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Banosh, or banush, is a traditional dish of Hutsul cuisine. It is a viscous corn porridge cooked in cream or sour cream, seasoned with cheese, cracklings or porcini mushrooms. It is considered a calling card of Zakarpattia, because banosh is served there in almost every restaurant. And, of course, it is cooked in every family.

Although banosh is a very simple dish, there are many important details in its preparation. For example, according to tradition, this dish should be prepared by a man. This is explained by the fact that sheep cheese was used in the preparation, and all dishes related to sheep are prepared only by men. Another peculiarity includes  dishes for banosh. It is believed that real banosh can be cooked only in a cauldron on an open fire, and porridge can be stirred only with a wooden spoon. Of course, not every household has the opportunity to cook a meal outdoors, but if you have such an opportunity - be sure to use it!

Ingredients

Here's what you'll need to make banosh:

  • fat cream or sour cream — 500 ml;
  • corn cereal — 200 grams;
  • salt;
  • brynza or cracklings (for serving).

Video recipe

The cooking process

  1. Due to the fact that the cooked banosh should be served as soon as possible, cooking will begin with the preparatory stage: frying lard and slicing cheese. When the porridge is ready, put the cracklings and cheese on a plate.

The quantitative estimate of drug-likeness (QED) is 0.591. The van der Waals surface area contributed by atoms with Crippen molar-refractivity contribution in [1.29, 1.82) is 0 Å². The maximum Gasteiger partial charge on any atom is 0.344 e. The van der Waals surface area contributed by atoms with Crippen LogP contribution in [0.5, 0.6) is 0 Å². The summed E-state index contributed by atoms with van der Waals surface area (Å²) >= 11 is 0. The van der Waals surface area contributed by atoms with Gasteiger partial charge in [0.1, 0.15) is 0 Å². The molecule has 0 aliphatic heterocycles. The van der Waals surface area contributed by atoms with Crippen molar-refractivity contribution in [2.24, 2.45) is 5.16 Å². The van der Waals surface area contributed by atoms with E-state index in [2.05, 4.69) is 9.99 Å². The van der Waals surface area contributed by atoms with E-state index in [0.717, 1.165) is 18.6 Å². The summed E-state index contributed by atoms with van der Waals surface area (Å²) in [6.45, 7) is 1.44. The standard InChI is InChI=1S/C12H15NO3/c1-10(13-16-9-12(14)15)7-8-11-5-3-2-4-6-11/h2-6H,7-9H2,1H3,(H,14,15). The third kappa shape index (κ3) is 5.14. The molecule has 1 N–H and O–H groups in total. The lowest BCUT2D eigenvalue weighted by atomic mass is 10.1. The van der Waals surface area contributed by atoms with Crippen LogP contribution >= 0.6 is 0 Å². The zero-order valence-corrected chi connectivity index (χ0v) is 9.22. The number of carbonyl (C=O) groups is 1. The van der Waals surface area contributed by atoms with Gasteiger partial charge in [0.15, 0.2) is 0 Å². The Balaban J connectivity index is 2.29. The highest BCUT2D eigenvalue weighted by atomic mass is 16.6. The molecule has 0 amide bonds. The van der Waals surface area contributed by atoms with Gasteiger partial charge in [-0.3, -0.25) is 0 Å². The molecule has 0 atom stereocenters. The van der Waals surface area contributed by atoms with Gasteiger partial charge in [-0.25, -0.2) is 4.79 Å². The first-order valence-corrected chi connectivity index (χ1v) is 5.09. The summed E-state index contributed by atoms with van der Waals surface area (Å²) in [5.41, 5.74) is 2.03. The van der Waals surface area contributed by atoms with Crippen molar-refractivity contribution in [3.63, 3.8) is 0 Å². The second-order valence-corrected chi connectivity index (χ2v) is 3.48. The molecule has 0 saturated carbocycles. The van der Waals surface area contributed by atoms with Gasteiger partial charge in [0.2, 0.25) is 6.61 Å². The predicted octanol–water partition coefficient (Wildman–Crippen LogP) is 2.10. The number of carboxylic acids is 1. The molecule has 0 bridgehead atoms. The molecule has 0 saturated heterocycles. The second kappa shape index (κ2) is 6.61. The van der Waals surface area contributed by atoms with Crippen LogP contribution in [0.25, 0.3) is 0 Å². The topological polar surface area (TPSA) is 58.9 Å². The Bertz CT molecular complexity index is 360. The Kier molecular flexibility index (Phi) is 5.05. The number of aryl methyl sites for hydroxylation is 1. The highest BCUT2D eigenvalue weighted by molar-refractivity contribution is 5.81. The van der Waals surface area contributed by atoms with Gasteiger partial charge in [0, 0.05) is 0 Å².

2. And now let's move on to the banosh itself. Pour cream or sour cream into a bowl. Please note that for the preparation of corn porridge you need to choose products with a fat content of at least 20%. And another important point: banosh, cooked only with sour cream, can have a sour taste. Therefore, some housewives prepare porridge on a creamy mixture combining fat cream and sour cream to balance the taste.
  3. Put the bowl with the liquid ingredients on medium heat and bring to a boil. It is important that the cream does not overheat, otherwise the liquid mass may flake off. Then very slowly pour the cornmeal, stirring it constantly with a wooden spoon. It is important to do this in only one direction: either clockwise or counterclockwise.
  4. When all the cereal is in the pot, add salt and reduce the heat to low. Now you need to stir the porridge constantly until the cereal becomes soft. If you see that the porridge becomes too thick, add a little cream. The consistency of the finished banosh should be similar to thick sour cream, not tocan (very thick porridge of corn grits and water).
  5. And now the most interesting thing: butter is not added to banosh, and you need to fluff it in a dish. Without removing the pot from a low heat, beat the porridge vigorously with a spoon. As a result, oil should appear on its surface.
  6. Place the finished dish in a shallow plate, add cracklings and cheese.

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